The handle is made of glass-reinforced nylon (GNR), a very strong material gaining in popularity partly because of its lightweight. GNR is also quite resistant to contact with chemicals like those found in motor oil and transmission fluid that could come into contact with the knife.
The SOG Flash II has a great, ergonomic feel at 3.1-ounces. The Flash II uses SOG’s signature SOG Assisted Technology (SAT) and features dual thumb studs to quickly open the blade for easy, ambidextrous deployment. The knife features a very sturdy tip-up pocket clip that allows it to ride low in the pocket without exposing any of the knives, great for discreet EDC.
Kershaw Ken Onion Leek Folding Knife with Speed Safe
The Kershaw Leek by Ken Onion is one of the most elegant everyday carry knives you’ll ever lay your hands on. It looks like an accessory for a business professional, but performs like any fisherman’s best gutting blade.
The entirety of the knife is made of stainless steel for a sleek and streamlined design all the way through when opened or closed. The blade itself is made of Sandvik 13C26 stainless steel that’s razor sharp straight from the box with truly lasting edge retention.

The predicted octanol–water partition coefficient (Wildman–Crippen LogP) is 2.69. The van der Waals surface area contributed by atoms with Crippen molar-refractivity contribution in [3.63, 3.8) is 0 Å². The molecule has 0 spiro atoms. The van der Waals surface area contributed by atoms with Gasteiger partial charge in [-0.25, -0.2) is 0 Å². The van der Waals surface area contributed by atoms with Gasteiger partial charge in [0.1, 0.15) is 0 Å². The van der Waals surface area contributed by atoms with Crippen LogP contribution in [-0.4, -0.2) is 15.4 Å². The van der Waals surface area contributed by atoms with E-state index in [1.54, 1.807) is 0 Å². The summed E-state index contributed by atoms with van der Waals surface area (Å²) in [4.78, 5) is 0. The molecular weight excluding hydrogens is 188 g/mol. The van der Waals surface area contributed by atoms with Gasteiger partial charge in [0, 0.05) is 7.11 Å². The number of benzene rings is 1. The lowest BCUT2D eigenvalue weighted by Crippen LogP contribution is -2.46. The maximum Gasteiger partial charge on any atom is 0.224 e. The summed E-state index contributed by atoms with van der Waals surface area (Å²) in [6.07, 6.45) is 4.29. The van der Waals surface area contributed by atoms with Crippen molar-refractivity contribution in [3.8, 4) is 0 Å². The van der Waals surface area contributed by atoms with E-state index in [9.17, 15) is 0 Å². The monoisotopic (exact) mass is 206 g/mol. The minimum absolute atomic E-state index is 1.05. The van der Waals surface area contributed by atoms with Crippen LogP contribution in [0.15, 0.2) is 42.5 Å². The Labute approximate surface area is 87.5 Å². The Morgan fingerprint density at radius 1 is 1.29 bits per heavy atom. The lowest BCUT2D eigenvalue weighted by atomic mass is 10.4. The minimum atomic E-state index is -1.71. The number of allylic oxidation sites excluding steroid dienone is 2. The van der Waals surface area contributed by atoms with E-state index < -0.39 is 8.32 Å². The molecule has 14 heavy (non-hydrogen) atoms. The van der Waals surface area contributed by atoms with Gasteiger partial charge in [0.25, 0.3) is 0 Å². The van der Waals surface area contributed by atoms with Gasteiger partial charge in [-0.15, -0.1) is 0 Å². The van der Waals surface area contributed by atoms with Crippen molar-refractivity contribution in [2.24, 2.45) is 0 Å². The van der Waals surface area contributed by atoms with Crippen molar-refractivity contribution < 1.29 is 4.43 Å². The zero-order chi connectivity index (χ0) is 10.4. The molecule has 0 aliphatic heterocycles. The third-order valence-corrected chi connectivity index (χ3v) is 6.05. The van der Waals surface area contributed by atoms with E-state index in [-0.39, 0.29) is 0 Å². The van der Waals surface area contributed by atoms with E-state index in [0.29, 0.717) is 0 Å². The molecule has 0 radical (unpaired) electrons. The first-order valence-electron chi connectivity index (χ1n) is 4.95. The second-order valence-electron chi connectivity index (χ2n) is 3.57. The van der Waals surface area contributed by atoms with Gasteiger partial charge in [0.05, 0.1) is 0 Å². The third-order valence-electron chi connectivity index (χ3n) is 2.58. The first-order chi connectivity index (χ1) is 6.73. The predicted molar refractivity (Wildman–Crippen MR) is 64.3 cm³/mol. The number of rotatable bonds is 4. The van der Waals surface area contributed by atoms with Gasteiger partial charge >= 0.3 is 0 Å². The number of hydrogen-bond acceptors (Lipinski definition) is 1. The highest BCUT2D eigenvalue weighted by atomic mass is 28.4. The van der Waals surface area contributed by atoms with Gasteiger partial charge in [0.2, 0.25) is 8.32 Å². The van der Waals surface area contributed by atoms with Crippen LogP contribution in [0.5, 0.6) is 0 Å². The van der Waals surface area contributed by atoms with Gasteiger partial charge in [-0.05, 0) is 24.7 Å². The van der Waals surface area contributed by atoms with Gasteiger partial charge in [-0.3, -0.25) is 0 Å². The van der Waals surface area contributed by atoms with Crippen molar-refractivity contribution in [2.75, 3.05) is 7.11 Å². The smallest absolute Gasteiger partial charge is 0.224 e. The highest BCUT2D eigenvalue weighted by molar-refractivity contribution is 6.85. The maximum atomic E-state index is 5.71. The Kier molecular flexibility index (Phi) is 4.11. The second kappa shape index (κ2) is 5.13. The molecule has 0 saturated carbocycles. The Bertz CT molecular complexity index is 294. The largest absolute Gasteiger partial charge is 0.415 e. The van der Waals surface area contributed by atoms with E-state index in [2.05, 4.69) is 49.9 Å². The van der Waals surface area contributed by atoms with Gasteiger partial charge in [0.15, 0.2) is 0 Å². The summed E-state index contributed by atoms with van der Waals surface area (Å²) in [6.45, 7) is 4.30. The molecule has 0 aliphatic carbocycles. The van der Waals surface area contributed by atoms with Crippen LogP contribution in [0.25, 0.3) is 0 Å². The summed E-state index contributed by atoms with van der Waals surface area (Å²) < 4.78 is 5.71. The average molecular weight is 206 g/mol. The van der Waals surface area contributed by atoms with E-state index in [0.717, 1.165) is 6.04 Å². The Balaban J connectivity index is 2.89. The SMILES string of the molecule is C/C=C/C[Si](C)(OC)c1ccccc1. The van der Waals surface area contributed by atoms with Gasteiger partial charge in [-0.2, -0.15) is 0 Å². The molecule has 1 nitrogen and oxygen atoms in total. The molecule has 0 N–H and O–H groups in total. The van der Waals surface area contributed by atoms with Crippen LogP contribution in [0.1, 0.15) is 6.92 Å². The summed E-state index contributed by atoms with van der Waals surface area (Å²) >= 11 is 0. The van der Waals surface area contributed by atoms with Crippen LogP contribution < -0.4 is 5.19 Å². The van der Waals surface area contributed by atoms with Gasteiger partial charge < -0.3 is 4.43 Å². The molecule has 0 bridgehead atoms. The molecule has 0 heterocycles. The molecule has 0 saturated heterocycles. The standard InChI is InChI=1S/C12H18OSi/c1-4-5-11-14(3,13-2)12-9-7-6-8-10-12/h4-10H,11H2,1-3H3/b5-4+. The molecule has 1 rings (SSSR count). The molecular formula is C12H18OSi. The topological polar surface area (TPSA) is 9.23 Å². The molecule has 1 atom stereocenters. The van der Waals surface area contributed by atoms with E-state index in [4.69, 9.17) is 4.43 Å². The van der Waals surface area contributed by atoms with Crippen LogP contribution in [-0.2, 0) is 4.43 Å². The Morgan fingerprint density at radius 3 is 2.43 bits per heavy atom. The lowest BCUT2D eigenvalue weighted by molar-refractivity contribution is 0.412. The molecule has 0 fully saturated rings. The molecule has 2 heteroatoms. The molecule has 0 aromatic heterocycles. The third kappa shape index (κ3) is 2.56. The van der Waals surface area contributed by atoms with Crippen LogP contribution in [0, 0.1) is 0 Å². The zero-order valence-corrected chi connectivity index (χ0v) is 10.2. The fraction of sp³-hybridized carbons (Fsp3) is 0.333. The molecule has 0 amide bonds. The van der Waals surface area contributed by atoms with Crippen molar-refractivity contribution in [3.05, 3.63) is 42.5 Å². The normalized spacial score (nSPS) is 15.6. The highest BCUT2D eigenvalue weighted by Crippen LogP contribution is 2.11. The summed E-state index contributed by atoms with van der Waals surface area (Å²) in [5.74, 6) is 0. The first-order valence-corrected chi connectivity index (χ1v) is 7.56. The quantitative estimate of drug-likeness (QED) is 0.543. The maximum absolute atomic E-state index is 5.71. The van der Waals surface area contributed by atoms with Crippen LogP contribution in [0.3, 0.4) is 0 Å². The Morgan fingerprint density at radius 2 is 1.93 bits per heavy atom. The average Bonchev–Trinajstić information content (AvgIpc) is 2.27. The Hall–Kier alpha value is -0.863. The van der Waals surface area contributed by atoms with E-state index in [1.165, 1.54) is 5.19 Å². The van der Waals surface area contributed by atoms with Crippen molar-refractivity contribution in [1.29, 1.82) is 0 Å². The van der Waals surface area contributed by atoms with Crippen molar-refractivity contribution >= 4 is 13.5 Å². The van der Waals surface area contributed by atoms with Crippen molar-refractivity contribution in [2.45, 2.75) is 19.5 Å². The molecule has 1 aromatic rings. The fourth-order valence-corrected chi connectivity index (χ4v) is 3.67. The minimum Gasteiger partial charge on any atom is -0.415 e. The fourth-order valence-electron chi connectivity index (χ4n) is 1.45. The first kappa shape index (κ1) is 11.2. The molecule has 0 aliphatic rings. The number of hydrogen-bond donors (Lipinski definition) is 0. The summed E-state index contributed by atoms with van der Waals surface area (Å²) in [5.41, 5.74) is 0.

The handle, measuring 4-inches when closed, is also made of bead-blasted stainless steel fortified with recessed bolts. Like all Ken Onion knives, the Leek opens via Onion’s signature Speed Safe assisted-opening system. Just a little manual pressure applied to the ambidextrous dual thumb studs or rear flipper helps open the knife with ease.
A frame lock keeps the blade secured in place while in use and a tip-lock slider–the only part of the knife made of plastic–keeps the blade closed when not in use. The Kershaw Leek weighs a little over three ounces, has an incredibly stylish aesthetic, and is one, sharp EDC.
Benchmade Barrage Osborne Design 581S, Partially Serrated Folding Knife
The blade of the Benchmade 581 Barrage is 3.6-inches long and extends to an overall length of 8.35-inches when opened. the Barrage is made with a great balance and manages to weigh mere 3.2-ounces, significantly less than most comparable sized knives.